sad faceAvoid feisty or opinionated dogs (most terriers, Dachshunds, Lhasa Apsos, Basenjis, Chow Chows, Australian Cattle Dogs...) who won't put up with nonsense from little life forms that they view as below themselves in importance.

sad faceAvoid dogs who act aggressively toward other dogs. Fortunately, most dogs who are dog-aggressive are not automatically people-aggressive! But some dogs do have this dual aggression, and for others, it's only a short hop to becoming so. In addition, you can't safely allow a child to take a dog who is dog-aggressive for a walk.

sad facedog guarding food Avoid possessive dogs who guard their food or toys. Any breed can develop this bad habit, but it's especially common in Alaskan Malamutes, Akitas, bulldogs and bulldog-related breeds, and various terrier breeds. Now, no child should approach a dog who is eating or chewing on a bone. But if a child once in a while happened to do so, you wouldn't want a dog who is inclined to lash out. I simply would not keep a food-possessive or toy-possessive dog around a child.

sad faceAnd finally, when you have young children, I don't recommend these breeds:

  • Akita
  • American Bulldog
  • Boerboel
  • Bullmastiff
  • Cane Corso
  • Caucasian Ovcharka
  • Dogo Argentino
  • Pit Bull Terrier
  • Presa Canario
  • Rottweiler
  • Tosa Inu
  • Wolf-Dog Hybrid

They're all ruled out anyway by my recommendation to avoid dog-aggressive and food-possessive breeds.

But I would also rule them out because there are so many crummy breeders producing these breeds with dangerously unstable temperaments.

Finally, they can do SO much damage if they do bite...

Which breeds DO I recommend for families with kids under age 10?

When I consult with people who are looking for breed selection advice, we discuss family members, lifestyle, home, yard, fencing, other pets, prior experience with dogs, how much grooming and exercise can be provided, etc.

Without that information, there's no carved-in-stone, one-size-fits-all list of breeds I can recommend. And I don't know your particular kids either!

check markThat being said, and with the standard disclaimer that your mileage may vary.... it's hard to beat a good Golden Retriever or Labrador Retriever. My top two GO-TO breeds for families with young children, these retrievers are among the most good-natured, friendly, and stable of all breeds – seldom aggressive toward anyone.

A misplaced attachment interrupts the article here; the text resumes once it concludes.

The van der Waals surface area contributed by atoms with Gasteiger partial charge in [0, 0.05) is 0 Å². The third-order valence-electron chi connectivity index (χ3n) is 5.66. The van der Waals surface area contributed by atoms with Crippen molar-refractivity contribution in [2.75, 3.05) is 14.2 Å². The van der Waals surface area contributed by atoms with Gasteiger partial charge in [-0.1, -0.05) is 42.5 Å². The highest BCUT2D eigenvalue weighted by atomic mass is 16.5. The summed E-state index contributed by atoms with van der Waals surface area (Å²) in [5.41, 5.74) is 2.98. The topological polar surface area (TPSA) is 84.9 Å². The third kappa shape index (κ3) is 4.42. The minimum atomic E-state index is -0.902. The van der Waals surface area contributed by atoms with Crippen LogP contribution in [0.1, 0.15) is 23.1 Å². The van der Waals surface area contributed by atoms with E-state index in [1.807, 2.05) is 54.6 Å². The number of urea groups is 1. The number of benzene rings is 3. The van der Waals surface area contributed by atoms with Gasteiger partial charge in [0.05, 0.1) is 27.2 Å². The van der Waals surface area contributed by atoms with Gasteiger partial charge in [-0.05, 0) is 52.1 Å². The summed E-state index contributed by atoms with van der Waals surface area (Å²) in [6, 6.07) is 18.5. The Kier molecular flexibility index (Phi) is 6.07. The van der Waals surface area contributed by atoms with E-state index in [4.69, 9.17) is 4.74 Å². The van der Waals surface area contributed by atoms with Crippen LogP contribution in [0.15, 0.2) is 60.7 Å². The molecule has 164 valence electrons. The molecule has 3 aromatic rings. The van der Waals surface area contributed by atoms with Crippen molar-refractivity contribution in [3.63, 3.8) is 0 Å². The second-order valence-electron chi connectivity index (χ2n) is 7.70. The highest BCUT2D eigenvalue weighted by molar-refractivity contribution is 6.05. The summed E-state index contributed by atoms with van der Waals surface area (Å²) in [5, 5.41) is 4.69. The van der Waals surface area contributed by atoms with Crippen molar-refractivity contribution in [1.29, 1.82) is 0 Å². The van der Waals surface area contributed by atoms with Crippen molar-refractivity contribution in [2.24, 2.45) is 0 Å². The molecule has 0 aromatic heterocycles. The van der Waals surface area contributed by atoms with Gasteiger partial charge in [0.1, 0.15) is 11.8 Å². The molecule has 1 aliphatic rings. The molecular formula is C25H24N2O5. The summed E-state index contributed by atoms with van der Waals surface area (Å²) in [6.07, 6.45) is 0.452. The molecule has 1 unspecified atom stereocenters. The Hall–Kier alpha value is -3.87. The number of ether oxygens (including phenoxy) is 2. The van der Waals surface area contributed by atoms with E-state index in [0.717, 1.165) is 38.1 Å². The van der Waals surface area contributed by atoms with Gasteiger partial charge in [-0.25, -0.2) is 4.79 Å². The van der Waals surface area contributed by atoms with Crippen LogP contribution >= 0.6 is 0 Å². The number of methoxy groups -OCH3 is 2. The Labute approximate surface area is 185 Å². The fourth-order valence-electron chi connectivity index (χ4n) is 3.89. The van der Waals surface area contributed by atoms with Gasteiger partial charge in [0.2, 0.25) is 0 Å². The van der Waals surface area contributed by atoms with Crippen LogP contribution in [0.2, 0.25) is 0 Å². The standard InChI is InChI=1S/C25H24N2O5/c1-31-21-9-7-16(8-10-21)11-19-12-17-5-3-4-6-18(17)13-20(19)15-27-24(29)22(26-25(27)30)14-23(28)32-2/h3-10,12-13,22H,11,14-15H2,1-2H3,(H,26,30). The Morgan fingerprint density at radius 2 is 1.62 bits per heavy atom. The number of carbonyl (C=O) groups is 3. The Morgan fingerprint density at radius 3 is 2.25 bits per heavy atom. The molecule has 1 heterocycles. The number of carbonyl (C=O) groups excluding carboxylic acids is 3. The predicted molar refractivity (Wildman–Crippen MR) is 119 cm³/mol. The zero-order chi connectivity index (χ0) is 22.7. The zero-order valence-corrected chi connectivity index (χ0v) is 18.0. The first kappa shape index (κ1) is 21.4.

A good German Shepherd can also be great with young children. Unfortunately, it's hard to find a good German Shepherd today. There are so many different "types" and temperaments, so many health problems, so many irresponsible breeders. For example, I would never acquire a German Shepherd today from show lines; I have no faith whatsoever in their temperaments. But if you can find a solid pup from working lines, they can be great.

German Shepherd and Labrador Retriever

German Shepherds and Labrador Retrievers are solid family dogs. Just be careful where you get them! Read my breed reviews.

But be aware! It's not just about the dog's BREED... it's also about the individual dog.

In every breed, there are individual dogs who don't display their breed's typical temperament or behavior. For example, some individual Lhasa Apsos adore children, even though the breed in general... doesn't (to put it mildly).

Always keep in mind that the actual temperament of an individual dog  is more important than the expected temperament of the breed in general.

On the other hand, unless you're good at evaluating whether the dog you're looking at has  or doesn't have  the breed's typical temperament, it might be safer to expect  the breed's typical temperament.

There's no doubt about it. When you have children, it's difficult to choose a dog and feel confident that you've chosen the right one.

Let's say you've done the first step: You've chosen a dog who is good-natured and friendly. Now, what should you do next to keep kids from being bitten by your dog?

Second, raise your dog properly.

  • Make sure you and your spouse are the leaders in your household. If your dog thinks HE is the leader, then he will feel perfectly justified in disciplining (biting) a lower-ranking group member (child) who does something the dog doesn't like (touching his paw, for example). That's what can happen if you allow an improper "hierarchy" or "pecking order" to develop in the family.